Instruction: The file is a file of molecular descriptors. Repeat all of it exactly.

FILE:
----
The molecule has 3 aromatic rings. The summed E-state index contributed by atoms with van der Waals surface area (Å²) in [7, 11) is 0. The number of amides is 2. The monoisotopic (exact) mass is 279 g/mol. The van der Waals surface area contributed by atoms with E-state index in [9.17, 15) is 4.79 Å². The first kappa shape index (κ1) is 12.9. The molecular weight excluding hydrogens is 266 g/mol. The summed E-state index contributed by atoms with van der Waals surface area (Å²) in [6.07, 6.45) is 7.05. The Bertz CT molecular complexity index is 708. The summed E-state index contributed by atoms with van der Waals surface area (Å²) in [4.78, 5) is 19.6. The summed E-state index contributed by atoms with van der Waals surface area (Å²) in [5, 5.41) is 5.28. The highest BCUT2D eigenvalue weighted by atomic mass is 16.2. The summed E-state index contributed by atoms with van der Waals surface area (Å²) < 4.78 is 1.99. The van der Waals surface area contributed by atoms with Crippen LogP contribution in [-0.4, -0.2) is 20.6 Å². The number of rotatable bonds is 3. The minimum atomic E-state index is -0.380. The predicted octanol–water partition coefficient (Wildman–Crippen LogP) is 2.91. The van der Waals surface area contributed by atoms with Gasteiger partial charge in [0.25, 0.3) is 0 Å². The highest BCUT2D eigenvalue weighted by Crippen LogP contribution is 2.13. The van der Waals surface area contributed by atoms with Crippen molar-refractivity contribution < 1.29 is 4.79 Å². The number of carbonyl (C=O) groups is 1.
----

The molecule has 3 aromatic rings. The summed E-state index contributed by atoms with van der Waals surface area (Å²) in [7, 11) is 0. The number of amides is 2. The monoisotopic (exact) mass is 279 g/mol. The van der Waals surface area contributed by atoms with E-state index in [9.17, 15) is 4.79 Å². The first kappa shape index (κ1) is 12.9. The molecular weight excluding hydrogens is 266 g/mol. The summed E-state index contributed by atoms with van der Waals surface area (Å²) in [6.07, 6.45) is 7.05. The Bertz CT molecular complexity index is 708. The summed E-state index contributed by atoms with van der Waals surface area (Å²) in [4.78, 5) is 19.6. The summed E-state index contributed by atoms with van der Waals surface area (Å²) in [5, 5.41) is 5.28. The highest BCUT2D eigenvalue weighted by atomic mass is 16.2. The summed E-state index contributed by atoms with van der Waals surface area (Å²) < 4.78 is 1.99. The van der Waals surface area contributed by atoms with Crippen LogP contribution in [-0.4, -0.2) is 20.6 Å². The number of rotatable bonds is 3. The minimum atomic E-state index is -0.380. The predicted octanol–water partition coefficient (Wildman–Crippen LogP) is 2.91. The van der Waals surface area contributed by atoms with Gasteiger partial charge in [0.25, 0.3) is 0 Å². The highest BCUT2D eigenvalue weighted by Crippen LogP contribution is 2.13. The van der Waals surface area contributed by atoms with Crippen molar-refractivity contribution < 1.29 is 4.79 Å². The number of carbonyl (C=O) groups is 1.